The years have taught me not to take criticism personally (depending on the source, of course), and to keep personalities out of debates, particularly political ones. Equally important, I’ve learned to respect, if not accept people’s opinions, even if they are diametrically opposite my own.
I’ve learned to agree to disagree and to state my position with conviction in the hopes that logic will prevail. At the same time, only a fool listens with his mouth in motion.
That said, I don’t get mad at conservatism, nor do I expel Black conservatives from the African American family because their ideology may be opposite mine, particularly if they are sincere.
If that perspective, age has cured my myopia.
Many folks have questioned why I don’t lambaste Black conservative James T. Harris during our debates on television, or why I have frequently defended Sheriff David Clarke from the Black status quo. The obvious answer is that they are African American and age and experience has taught me only weak trees have a single branch.
But I’ll be more succinct.
Fact of the matter is I like both James and David, and even if I didn’t, I’m not in the habit of dissing Black folks to appease missionaries.
And, if truth be told, there is substance to the assumption that African Americans (at least those over 40) are socially conservative, but politically liberal.
My mother, sister, brother and uncle are ministers. Many of their views may be considered conservative, as are some of mine. I believe the nuclear family is the foundation of Black America, and I don’t have a problem with prayer in the public schools. Prayer has never been the problem of Black America; lack of prayer however is another subject. In other words, I rather see our children praying, than be preyed upon.
I don’t want the government in my bedroom, or bathroom for that matter. And I support most of what Bill Cosby espouses.
Conversely, I support affirmative action–with quotas– reparations and the fundamental principles of Black Nationalism.
What does that make me? A moderate? Or someone who is open minded, pragmatic and wise enough not to lump everything into one political or ideological box.
Age has certainly taught me that if you learn to use your eyes and ears more than your mouth, life will teach you many valuable lessons.
You learn not to hold grudges, and never to spit into a strong wind. You come to the conclusion that Heaven is not a crowded place and it really doesn’t matter if the chicken or the egg came first.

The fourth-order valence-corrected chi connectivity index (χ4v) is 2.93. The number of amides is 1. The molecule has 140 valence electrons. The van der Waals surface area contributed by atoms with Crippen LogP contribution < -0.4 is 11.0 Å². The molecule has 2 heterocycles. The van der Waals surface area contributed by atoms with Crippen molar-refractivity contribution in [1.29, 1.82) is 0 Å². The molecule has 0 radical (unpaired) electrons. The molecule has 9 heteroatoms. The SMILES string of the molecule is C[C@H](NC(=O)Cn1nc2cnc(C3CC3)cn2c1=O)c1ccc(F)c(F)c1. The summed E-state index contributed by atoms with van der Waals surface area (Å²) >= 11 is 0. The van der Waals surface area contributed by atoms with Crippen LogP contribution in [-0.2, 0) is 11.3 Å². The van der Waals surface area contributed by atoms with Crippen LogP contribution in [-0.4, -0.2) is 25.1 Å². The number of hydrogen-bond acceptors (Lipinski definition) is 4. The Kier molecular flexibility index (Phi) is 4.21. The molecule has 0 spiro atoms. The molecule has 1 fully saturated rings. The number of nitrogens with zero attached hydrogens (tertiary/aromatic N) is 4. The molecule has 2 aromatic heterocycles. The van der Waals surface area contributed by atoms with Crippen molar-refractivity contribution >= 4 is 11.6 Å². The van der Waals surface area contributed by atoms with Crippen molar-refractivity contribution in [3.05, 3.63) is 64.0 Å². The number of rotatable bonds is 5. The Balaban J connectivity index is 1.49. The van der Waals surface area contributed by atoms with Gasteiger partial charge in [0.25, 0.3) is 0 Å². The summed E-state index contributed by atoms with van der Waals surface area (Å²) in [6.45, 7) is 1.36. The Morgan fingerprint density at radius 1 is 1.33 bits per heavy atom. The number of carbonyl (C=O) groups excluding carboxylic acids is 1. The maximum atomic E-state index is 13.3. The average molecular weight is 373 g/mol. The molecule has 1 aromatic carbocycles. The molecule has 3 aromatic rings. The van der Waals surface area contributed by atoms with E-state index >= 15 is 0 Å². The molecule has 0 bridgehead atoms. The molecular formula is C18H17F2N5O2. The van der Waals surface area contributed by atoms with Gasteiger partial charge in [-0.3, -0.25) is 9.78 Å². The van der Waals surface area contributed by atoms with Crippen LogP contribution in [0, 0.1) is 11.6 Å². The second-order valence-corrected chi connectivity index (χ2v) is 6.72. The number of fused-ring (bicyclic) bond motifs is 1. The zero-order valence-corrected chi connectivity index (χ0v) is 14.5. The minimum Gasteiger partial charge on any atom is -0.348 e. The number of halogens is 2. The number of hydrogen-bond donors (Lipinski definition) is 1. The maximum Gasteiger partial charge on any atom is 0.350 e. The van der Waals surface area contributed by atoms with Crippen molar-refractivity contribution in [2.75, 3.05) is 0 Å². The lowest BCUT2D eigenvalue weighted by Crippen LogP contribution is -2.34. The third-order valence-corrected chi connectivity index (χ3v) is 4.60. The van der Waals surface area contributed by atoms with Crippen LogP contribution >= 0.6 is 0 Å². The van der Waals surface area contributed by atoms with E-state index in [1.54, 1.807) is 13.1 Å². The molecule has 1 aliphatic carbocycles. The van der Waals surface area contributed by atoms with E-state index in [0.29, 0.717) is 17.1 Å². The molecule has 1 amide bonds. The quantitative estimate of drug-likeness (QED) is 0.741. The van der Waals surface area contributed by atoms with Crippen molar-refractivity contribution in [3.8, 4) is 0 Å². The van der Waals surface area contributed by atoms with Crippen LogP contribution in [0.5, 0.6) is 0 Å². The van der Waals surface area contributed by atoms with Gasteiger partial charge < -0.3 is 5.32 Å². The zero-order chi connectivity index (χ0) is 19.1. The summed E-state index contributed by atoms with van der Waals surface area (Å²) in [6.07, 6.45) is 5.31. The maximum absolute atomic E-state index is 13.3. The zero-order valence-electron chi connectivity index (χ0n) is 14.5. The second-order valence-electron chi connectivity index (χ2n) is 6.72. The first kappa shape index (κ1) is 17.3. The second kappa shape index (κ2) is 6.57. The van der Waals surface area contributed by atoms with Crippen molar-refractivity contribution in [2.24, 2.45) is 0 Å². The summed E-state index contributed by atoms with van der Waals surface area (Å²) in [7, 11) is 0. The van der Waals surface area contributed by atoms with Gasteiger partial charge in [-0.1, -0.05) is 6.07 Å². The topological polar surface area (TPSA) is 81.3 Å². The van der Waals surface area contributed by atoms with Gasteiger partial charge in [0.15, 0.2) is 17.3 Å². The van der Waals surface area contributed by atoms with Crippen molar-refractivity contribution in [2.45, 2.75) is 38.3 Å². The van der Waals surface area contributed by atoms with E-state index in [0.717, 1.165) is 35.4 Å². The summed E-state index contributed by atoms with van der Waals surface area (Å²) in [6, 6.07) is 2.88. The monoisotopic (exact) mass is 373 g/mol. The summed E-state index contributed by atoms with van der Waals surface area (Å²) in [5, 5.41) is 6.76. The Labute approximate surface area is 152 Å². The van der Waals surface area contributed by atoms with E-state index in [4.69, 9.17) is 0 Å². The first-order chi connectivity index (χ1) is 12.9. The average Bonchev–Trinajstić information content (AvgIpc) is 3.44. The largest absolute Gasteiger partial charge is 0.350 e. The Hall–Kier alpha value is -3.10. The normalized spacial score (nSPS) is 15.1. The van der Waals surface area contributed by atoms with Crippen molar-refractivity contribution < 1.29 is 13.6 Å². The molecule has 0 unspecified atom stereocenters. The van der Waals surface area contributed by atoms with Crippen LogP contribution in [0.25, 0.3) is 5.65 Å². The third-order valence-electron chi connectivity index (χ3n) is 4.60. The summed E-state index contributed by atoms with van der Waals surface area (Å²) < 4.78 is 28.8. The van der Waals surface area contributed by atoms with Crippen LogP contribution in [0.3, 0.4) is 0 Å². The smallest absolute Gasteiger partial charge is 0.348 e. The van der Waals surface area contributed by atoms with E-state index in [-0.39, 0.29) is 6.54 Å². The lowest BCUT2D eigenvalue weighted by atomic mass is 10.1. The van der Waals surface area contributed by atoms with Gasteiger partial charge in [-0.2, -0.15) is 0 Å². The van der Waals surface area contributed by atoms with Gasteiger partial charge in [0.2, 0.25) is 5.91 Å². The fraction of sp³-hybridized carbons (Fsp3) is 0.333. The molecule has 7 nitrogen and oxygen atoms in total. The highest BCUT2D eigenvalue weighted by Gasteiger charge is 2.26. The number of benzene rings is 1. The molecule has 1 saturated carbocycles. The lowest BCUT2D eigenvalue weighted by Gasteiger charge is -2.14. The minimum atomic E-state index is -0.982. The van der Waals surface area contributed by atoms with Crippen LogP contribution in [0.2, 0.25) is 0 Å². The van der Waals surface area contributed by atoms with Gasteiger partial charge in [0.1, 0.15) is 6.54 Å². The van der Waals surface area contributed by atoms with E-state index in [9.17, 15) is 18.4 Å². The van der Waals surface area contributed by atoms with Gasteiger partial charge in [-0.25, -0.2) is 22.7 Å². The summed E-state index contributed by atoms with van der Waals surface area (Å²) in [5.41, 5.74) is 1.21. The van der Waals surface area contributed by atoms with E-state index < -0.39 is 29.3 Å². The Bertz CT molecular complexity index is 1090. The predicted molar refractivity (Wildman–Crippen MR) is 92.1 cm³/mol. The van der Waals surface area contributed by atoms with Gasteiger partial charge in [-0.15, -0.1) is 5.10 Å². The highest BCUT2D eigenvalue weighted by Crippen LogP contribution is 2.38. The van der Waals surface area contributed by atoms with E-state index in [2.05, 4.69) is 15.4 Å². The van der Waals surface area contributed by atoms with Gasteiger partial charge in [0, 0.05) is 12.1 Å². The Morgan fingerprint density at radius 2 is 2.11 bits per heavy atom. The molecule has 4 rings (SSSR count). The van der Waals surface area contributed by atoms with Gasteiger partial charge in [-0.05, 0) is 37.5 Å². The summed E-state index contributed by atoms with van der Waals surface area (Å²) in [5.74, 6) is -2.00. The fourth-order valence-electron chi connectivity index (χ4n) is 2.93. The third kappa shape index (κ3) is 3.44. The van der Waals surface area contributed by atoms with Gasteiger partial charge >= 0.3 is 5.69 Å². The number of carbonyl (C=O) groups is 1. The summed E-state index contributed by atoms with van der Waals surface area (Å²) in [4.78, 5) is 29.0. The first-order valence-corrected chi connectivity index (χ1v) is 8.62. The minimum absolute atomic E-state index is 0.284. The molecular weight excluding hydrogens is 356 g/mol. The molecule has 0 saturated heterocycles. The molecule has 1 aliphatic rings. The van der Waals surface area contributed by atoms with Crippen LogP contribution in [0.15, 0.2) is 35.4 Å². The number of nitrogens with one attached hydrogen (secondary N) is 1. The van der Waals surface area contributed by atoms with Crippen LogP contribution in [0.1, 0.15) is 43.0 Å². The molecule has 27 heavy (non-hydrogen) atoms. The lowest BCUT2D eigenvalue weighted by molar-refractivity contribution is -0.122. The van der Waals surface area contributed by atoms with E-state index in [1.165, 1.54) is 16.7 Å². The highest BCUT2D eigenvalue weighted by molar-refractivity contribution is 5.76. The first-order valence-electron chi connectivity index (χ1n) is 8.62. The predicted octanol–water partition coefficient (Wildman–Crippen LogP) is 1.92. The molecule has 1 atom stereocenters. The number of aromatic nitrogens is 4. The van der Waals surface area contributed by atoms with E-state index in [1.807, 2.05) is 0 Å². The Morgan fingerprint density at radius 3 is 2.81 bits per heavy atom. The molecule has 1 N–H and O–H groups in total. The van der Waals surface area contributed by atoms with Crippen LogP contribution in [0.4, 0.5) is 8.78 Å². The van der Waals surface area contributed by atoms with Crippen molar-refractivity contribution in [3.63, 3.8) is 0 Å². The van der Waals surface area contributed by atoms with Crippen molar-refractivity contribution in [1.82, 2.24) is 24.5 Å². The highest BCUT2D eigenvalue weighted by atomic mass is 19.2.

Skies get bluer as you get older, and the moonlight is more omnipotent. You also learn to appreciate seasonal changes, even if I still can’t appreciate snow.
I’m not among those who say midlife is the best time of my life, but it does signal a new beginning, one of greater understanding and appreciation of things you took for granted in your earlier years.
If you’re among that group who pays attention during life classes, you’ll find getting older often means you have very little (if any) tolerance for intolerance, prejudice and stupidity. I’ve lived by the adage that knowledge is power, the absence of knowledge is ignorance, and the abuse of knowledge is stupidity.
I’ve been forced over the years to accept the wisdom of the serenity prayer, although I also find truth in the poem about how a tiny footprint in the sand can change the course of the mighty ocean.
I admit it used to frustrate me when Black people didn’t vote, participate in civil rights activities, or referred to each other as niggers. And it still frustrates the hell out of me.
But age has taught me that freedom isn’t free, most Black people are still brainwashed, and progress is a long time coming when people move in slow motion.
But a change is coming, because there’s the universal order, and life’s only constant.
Unfortunately for Black Americans, God is doing unto us what he did to the Hebrews, and for the same reason. The only difference is instead of wandering 40 years in the wilderness, our penalty is 400 years in stagnation.
How else to explain it?
Five decades on this earth, travels to more countries than I can remember, and participation in a war across the ocean and one on these shores (the Civil Rights Movement) has enabled me to see life through a prism of experiences that few are privy to. I’ve come to the conclusion that people are intrinsically different, but essentially the same. People of all races and nationalities share similar wants, needs and desires. The lifelong quest of most people is for power, followed by security and finally affection/respect.
Often, those elements are transversed, depending on your upbringing and social status.
Maturity has taught me that politics was never intended to solve the world’s problems, but instead to advance agendas.
Thus, no political party really has the answer (and isn’t really looking for one). As a result, little of what they do will affect the man on the bottom.